Ford Facing Tough Challenge With Aluminum F-150s
“Built Ford Green” doesn’t seem to have the same USP ummmph as “Built Ford Tough” but the Wall Street Journal’s Michael Ramsey is reporting that the automaker “is working on one of the biggest gambles in its 108-year history: a pickup truck with a largely aluminum body.”
The front-page piece says a 700-pound-or-so-lighter revamp of the bestselling F-150, starting with the 2014 model, would achieve about a 25% improvement in fuel economy and help the company meet new fuel-economy regulations. But Ramsey points out that using aluminum could “put Ford in a tough competitive situation” on several fronts.
First, aluminum is more expensive than steel. It’s also more difficult to work with and will require new manufacturing equipment. And the biggest challenge may be convincing “die-hard truck pickup truck owners,” as Forbes’ Joann Muller puts it, that aluminum is a worthy sheathing for their chariots of steel.
“One of the reasons they love their trucks so much is that they can take all kinds of abuse,” Muller writes. “Will aluminum prove to be as tough as steel?”
Karl Henkel of the Detroit News –- beat, perhaps, in his own driveway -- slams on the brakes with a quote from Ford spokesman Said Deep, who says it’s “premature to discuss specific approaches or solutions that we might use for future products” while pointing out that the company is “already a leader” in using aluminum. Henkel finds some skeptics, too, among the informed-observer class.
"You may see Ford use aluminum fenders, you may see aluminum door skins, but you're not going to see an aluminum pickup," 2953 Analytics analyst Jim Hall tells Henkel. "Full-aluminum structured vehicles are much more expensive to insure because they are much more expensive to repair."
Also using the word “premature” about the report, Ford's Mike Levine points out to USA Today’s Chris Woodyard and James R. Healey that the F-150 has had an aluminum hood since 2004.
“There's no question that Ford and its rivals are ‘running (aluminum-intensive pickup) prototypes,’ David Cole, chairman emeritus of the Center for Auto Research tells the reporters. "They all are moving in that direction."
Indeed, the Journal’s Ramsey also reports that Novelis is tripling its U.S. production of automotive sheet aluminum, which is used to make body panels. “Aluminum is not only economical in manufacturing and use; its 100% recyclability makes it the perfect material for modern living,” the Novelis website claims.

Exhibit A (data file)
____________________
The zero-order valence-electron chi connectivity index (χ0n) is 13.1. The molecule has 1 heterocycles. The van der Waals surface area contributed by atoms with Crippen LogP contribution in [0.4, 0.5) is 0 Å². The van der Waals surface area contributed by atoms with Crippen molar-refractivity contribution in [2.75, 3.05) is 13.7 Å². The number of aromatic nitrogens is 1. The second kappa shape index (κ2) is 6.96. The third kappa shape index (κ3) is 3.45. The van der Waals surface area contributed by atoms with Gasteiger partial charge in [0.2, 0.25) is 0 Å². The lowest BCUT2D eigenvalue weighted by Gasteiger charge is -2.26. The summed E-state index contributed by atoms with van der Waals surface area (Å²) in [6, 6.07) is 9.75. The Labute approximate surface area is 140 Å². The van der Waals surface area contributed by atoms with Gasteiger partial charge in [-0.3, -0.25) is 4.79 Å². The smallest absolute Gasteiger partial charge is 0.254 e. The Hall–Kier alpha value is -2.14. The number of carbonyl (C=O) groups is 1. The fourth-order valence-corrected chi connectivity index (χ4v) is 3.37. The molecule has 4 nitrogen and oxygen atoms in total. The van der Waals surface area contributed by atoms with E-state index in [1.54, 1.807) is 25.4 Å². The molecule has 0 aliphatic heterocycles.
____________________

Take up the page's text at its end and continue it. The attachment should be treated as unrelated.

A Bloomberg Businessweek hed earlier this month reported that “Alcoa Beats Estimates As Automakers Buy More Aluminum.”
Many luxury cars also use aluminum and the weight savings trickle down, Woodyard and Healy write. “With less weight to push around, a vehicle can have a smaller engine, brakes and other components, adding to the fuel savings.”
The Gannett reporters also cite history, which shows that “hidebound pickup buyers embrace gas-saving technology” and are “open to change.” Ford “boldly introduced turbocharged and direct-injected V-6 engines on pickups in February 2011, as an alternative to V-8s,” they write. “Today, 43% of F-150s sold have EcoBoost engines.”
Edmunds.com senior analyst Michelle Krebs says competitors will be watching very closely to see what Ford does. And whatever it is, they’re going “to start doing the same kinds of things," she tells Henkel. "[Ford] won't be out there on their own forever.”
Ducker Worldwide managing director Dick Schultz tells Forbes that the amount of steel in light vehicles “will decline to less than 50% of the curb weight over the next decade” and that “aluminum is about to register tremendous growth as the OEMs reduce weight by at least 400 pounds per vehicle to meet the new fuel economy regulations.”
In other words, like it or not, those current 19 mpg combined and 23 mpg on the highway figures for the F-150 will have to drastically improve. U.S. vehicle fleets need to average 54.5 miles per gallon by 2025.
“Ultimately, the next-generation Ford F-150 will be, at least in part, a so-called ‘compliance vehicle,’ built to meet the specifications of the law more than to accommodate buyer needs or company plans, much like some electric cars…,” writes The Car Connection’s Nelson Ireson. “While the ‘compliance car’ mentality may not result in the vehicle buyers truly want, it may yield the vehicle the market -- and the environment -- truly needs.”
And we should never underestimate the power of copywriters to convince us that that we do, indeed, want it.